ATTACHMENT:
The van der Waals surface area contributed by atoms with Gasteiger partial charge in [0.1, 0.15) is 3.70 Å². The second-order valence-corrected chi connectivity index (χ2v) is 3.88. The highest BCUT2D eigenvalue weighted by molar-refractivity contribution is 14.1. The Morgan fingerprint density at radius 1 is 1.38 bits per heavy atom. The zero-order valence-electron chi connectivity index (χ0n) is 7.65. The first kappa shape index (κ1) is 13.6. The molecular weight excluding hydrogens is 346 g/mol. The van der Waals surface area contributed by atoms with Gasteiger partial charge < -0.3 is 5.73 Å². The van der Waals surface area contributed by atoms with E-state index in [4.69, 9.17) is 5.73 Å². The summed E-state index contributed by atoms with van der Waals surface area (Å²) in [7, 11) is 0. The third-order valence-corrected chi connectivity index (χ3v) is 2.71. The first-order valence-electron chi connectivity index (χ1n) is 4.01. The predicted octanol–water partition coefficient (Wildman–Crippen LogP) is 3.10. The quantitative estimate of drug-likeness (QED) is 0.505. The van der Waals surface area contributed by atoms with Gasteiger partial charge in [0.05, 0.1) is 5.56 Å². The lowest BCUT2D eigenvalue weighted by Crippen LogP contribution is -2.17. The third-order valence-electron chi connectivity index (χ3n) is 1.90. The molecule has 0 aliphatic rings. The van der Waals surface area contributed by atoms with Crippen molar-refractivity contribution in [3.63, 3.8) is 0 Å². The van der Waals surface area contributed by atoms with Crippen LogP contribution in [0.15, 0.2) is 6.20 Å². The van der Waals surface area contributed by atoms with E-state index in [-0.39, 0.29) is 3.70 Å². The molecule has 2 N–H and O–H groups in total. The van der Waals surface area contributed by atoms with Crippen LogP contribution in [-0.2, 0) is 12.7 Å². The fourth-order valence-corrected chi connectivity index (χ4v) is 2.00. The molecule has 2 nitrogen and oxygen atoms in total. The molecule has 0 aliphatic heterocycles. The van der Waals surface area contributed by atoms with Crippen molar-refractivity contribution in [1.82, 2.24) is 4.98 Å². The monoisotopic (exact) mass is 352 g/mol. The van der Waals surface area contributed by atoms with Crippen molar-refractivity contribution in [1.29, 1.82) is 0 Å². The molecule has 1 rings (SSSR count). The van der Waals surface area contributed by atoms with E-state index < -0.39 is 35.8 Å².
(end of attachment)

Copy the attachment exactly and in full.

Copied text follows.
The van der Waals surface area contributed by atoms with Gasteiger partial charge in [0.1, 0.15) is 3.70 Å². The second-order valence-corrected chi connectivity index (χ2v) is 3.88. The highest BCUT2D eigenvalue weighted by molar-refractivity contribution is 14.1. The Morgan fingerprint density at radius 1 is 1.38 bits per heavy atom. The zero-order valence-electron chi connectivity index (χ0n) is 7.65. The first kappa shape index (κ1) is 13.6. The molecular weight excluding hydrogens is 346 g/mol. The van der Waals surface area contributed by atoms with Gasteiger partial charge < -0.3 is 5.73 Å². The van der Waals surface area contributed by atoms with E-state index in [4.69, 9.17) is 5.73 Å². The summed E-state index contributed by atoms with van der Waals surface area (Å²) in [7, 11) is 0. The third-order valence-corrected chi connectivity index (χ3v) is 2.71. The first-order valence-electron chi connectivity index (χ1n) is 4.01. The predicted octanol–water partition coefficient (Wildman–Crippen LogP) is 3.10. The quantitative estimate of drug-likeness (QED) is 0.505. The van der Waals surface area contributed by atoms with Gasteiger partial charge in [0.05, 0.1) is 5.56 Å². The lowest BCUT2D eigenvalue weighted by Crippen LogP contribution is -2.17. The third-order valence-electron chi connectivity index (χ3n) is 1.90. The molecule has 0 aliphatic rings. The van der Waals surface area contributed by atoms with Crippen molar-refractivity contribution in [3.63, 3.8) is 0 Å². The van der Waals surface area contributed by atoms with Crippen LogP contribution in [0.15, 0.2) is 6.20 Å². The van der Waals surface area contributed by atoms with E-state index in [-0.39, 0.29) is 3.70 Å². The molecule has 2 N–H and O–H groups in total. The van der Waals surface area contributed by atoms with Crippen LogP contribution in [-0.2, 0) is 12.7 Å². The fourth-order valence-corrected chi connectivity index (χ4v) is 2.00. The molecule has 2 nitrogen and oxygen atoms in total. The molecule has 0 aliphatic heterocycles. The van der Waals surface area contributed by atoms with Crippen molar-refractivity contribution in [1.82, 2.24) is 4.98 Å². The monoisotopic (exact) mass is 352 g/mol. The van der Waals surface area contributed by atoms with Crippen molar-refractivity contribution in [1.29, 1.82) is 0 Å². The molecule has 1 rings (SSSR count). The van der Waals surface area contributed by atoms with E-state index < -0.39 is 35.8 Å².